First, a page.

That revolution is starting to happen in our home with evolution of consumer internet. And one of the most illustrative field of showing the evolution of consumer internet is the area of games. Gaming drives much of the internet growth today. And according to Intel, PC is where the gaming is going vs. console.
Rich gaming experience requires great processor power and great graphics.
Today we witnessed a demonstration performed by Charles Wirth, owner of XtremeSystems.org. He presented a platform on quad-core Yorkfiled processor overclocked to 5.56GHz running with phase-change cooler and set three benchmark world records in a little over 2 minutes.
There were no voltage modifications made to the board. The cooling system was a three-stage refrigeration cascade cooler. The thermometer reading showed 162.3F (109C) below zero. There were three refrigeration compressors working that allowed the system to reach these temperatures.
Speaking about the extreme gaming platform Intel also spoke of X38 chipset. It will boast unlocked bus ratios, doubled PCI Express bandwidth and will have incorporated new software tuning utility that allows you to tune directly to the bios.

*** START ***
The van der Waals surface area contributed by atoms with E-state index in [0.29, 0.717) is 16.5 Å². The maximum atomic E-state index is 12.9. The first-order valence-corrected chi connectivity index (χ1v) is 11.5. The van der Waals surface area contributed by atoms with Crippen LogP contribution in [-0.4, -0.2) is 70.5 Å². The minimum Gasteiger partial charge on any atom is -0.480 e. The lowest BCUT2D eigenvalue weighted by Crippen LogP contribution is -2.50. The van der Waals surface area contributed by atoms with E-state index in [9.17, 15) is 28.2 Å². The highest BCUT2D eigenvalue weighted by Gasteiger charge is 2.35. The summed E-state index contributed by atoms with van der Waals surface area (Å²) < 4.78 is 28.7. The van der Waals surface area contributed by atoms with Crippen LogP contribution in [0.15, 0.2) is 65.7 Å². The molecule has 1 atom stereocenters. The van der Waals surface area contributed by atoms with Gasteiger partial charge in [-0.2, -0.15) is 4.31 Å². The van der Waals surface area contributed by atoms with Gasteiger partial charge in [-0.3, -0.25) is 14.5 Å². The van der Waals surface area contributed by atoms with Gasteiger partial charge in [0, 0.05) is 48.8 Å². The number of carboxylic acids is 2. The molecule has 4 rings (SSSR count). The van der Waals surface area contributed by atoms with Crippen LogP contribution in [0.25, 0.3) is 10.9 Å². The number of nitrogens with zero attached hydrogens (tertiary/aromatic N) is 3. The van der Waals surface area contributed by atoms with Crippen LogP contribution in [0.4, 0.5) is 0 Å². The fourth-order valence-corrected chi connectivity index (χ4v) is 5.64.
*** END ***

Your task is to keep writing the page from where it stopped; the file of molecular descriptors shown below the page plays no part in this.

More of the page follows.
Beyond processors graphics is increasingly important in the visual computer environment. Integrated graphics from Intel can allow you to play comfortably all popular games and deliver Hollywood quality video playback. Next year Intel will bring 65nm production process into the integrated graphics solutions. And in the second part of that generation, in 2009, Intel promises to move integrated graphics to 45nm production process, which will give the industry more than 6X+ performance improvement compared with the results of last year.
In 2010 microprocessors and graphics will be designed from scratch at 32nm, and performance will be up by factor of 10 compared to the today’s level.
However, that is not enough. New product is already under development and will be demonstrated in 2008. It is called Larrabee.
With this solution Intel will deliver teraflops of performance, and its unique advantage is that it will scale easily for software developers offering easy programming model for the developing community. But it also got one more significant advantage: graphics and it is not dependent on the new software paradigm.
Now let’s shift from gaming to consumer electronics. There is much change coming there too.
Intel’s and industry’s main objective here, from global standpoint, is to build internet capabilities in every consumer electronics device on the planet. Interactivity requirement is going to be a predominant factor, as well as content portability.
In the computer industry, the system development cycles are 6-12 months. In consumer electronics field this interval is much bigger: between 24 and 36 months. AT this time however we see the cycles shrinking down from 24 to 12 months. To meet these growing needs Intel offers a new class of products:
Intel is investing heavily here, and although they refused to demonstrate any actual prototypes today they promised to show some at CES and to deliver this solution codenamed Kenmore in 2008.